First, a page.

This formidable transformation in the nature of information collection, organization and distribution will have unknown consequences, some of them positive. Institutional transparency and instant access to information will educate billions, save lives and accelerate social evolution and scientific innovation to a previously unexperienced velocity. What will not be generally available is the knowledge that those inside the firewall are amassing. That will not be shared by a company that has developed a culture of secrecy. It is the knowledge that evolves from observing patterns in aggregated human activity on a never before experienced scale. Google can watch trends or monitor industry niches and enter them at will if a sector appears lucrative enough. It can link products without worrying about Microsoft-style antitrust risks because its services are free. No one is forcing you to type your search query or place your mail on Google's hard drives, are they? Blogged Jason Kottke, "Google knows what people write about, what they search for, what they shop for, they know who wants to advertise and how effective those advertisements are, and they're about to know how we communicate with friends and loved ones."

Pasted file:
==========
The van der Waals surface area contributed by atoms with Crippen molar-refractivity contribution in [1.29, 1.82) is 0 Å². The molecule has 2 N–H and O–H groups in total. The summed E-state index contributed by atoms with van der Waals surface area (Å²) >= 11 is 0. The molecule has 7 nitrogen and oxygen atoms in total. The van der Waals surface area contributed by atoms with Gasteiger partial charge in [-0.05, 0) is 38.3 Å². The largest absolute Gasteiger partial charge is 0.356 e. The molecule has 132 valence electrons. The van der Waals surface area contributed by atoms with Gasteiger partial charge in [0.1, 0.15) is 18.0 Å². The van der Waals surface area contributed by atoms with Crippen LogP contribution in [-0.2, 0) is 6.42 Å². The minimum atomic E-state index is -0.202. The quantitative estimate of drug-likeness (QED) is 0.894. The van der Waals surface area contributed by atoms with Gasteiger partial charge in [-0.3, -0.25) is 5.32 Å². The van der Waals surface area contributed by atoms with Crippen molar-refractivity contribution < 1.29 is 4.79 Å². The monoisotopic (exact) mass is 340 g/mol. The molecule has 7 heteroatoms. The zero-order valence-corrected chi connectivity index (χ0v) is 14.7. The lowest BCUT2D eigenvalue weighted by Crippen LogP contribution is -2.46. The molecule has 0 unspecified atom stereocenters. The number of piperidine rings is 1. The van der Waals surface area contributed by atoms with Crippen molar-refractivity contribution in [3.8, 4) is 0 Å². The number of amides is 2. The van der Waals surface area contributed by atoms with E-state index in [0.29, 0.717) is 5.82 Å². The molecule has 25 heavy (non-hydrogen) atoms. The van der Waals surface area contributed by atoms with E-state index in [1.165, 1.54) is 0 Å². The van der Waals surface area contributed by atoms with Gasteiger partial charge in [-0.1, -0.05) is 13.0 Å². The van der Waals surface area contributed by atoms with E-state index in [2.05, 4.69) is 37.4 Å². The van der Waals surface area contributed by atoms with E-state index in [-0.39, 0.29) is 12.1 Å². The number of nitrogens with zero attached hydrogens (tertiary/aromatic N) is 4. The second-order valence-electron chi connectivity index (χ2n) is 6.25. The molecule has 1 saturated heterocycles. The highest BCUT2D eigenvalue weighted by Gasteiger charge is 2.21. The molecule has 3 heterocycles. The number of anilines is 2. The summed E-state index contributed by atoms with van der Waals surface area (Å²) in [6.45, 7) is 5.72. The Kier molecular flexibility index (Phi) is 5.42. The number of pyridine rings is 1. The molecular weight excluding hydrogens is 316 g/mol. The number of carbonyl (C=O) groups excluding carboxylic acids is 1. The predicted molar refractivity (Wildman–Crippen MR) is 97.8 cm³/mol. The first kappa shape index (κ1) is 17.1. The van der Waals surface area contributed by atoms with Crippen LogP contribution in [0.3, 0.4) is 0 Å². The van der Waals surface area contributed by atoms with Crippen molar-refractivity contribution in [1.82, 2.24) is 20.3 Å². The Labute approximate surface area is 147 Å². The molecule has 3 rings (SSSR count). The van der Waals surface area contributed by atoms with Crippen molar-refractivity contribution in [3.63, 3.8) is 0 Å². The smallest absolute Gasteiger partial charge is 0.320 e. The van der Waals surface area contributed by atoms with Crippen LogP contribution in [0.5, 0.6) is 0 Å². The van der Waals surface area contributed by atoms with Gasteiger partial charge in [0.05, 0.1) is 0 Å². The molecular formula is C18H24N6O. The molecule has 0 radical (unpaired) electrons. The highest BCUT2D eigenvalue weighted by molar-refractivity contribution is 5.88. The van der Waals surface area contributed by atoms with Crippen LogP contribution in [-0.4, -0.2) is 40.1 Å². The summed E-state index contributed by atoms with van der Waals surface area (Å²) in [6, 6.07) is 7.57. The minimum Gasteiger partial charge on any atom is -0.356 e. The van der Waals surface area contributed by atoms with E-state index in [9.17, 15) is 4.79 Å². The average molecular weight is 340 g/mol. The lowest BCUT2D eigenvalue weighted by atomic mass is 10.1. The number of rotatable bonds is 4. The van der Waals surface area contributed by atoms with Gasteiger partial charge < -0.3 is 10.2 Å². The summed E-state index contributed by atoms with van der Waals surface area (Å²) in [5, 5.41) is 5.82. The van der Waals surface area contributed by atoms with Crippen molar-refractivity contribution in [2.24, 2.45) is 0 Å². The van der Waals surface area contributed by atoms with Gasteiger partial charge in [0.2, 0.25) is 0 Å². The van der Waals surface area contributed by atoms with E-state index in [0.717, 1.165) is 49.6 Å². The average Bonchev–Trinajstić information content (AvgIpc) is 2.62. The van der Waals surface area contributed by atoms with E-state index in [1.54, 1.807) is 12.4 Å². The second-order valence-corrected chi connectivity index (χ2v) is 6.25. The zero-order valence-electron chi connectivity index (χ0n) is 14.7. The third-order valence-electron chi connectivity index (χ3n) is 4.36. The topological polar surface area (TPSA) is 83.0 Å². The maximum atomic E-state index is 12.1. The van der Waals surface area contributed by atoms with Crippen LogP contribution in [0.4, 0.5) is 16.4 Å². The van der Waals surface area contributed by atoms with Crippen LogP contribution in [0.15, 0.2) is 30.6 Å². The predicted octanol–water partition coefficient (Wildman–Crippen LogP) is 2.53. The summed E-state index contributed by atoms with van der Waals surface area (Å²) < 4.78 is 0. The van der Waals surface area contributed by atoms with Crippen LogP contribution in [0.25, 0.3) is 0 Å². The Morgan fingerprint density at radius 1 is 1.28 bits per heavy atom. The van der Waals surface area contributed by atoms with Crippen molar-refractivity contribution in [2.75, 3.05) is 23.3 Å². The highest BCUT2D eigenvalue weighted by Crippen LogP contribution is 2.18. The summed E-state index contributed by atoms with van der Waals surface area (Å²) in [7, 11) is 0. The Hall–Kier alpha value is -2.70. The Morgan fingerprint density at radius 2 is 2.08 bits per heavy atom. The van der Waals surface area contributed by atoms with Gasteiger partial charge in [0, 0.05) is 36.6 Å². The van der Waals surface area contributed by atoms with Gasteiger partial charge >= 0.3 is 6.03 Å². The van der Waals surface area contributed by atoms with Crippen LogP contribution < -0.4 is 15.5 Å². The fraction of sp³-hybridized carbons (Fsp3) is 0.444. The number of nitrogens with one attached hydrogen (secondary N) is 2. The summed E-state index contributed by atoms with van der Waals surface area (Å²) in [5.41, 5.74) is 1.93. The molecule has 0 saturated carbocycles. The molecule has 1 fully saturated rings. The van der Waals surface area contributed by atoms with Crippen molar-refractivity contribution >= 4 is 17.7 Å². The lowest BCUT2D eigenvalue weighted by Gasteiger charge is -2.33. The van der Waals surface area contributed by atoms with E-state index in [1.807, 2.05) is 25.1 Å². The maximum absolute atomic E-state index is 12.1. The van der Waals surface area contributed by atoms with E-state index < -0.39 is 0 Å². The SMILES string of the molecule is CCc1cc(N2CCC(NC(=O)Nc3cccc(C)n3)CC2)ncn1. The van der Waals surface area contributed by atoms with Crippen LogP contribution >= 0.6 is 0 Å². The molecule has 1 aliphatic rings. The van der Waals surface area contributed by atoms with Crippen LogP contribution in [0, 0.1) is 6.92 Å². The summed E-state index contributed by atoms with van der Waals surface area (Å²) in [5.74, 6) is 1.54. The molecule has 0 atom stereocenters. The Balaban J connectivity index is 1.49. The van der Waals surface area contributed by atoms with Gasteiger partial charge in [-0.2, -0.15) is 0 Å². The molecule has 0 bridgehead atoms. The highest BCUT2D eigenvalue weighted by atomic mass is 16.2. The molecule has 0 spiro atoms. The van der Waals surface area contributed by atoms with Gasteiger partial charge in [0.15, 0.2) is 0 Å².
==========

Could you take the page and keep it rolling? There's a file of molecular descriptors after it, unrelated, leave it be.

I suspect that's only a small part of what the world's most formidable information company has learned so far as it merrily proceeds to index video clips, explore the text-messaging frontier, add voice services and become the advertising agency of record to the world's publishers, online and offline. Having raised another $4 billion in a secondary offering this year, the company has a lot up its sleeve: putting up free wireless networks, buying up fiber infrastructure, hiring Internet inventor Vint Cerf and possibly looking to buy a browser. When that happens, how long will it be before the Google browser dispenses with URLs? There will be no address bar, and navigation will go through Google rather than addresses resolved at the root servers that Cerf and his colleagues created.

Here in Silicon Valley, thanks to Google's success, both salaries and housing prices are rising like GOOG shares.

For valley residents, at least, there's some small comfort in knowing that when Google gets around to destroying your employer, there's a company next to the space portal that's always hiring.

And it has a good chef.


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From the December 28, 2005-January 3, 2006 issue of Metro, Silicon Valley's Weekly Newspaper.

Copyright © 2005 Metro Publishing Inc. Metroactive is affiliated with the Boulevards Network.

For more information about the San Jose/Silicon Valley area, visit sanjose.com.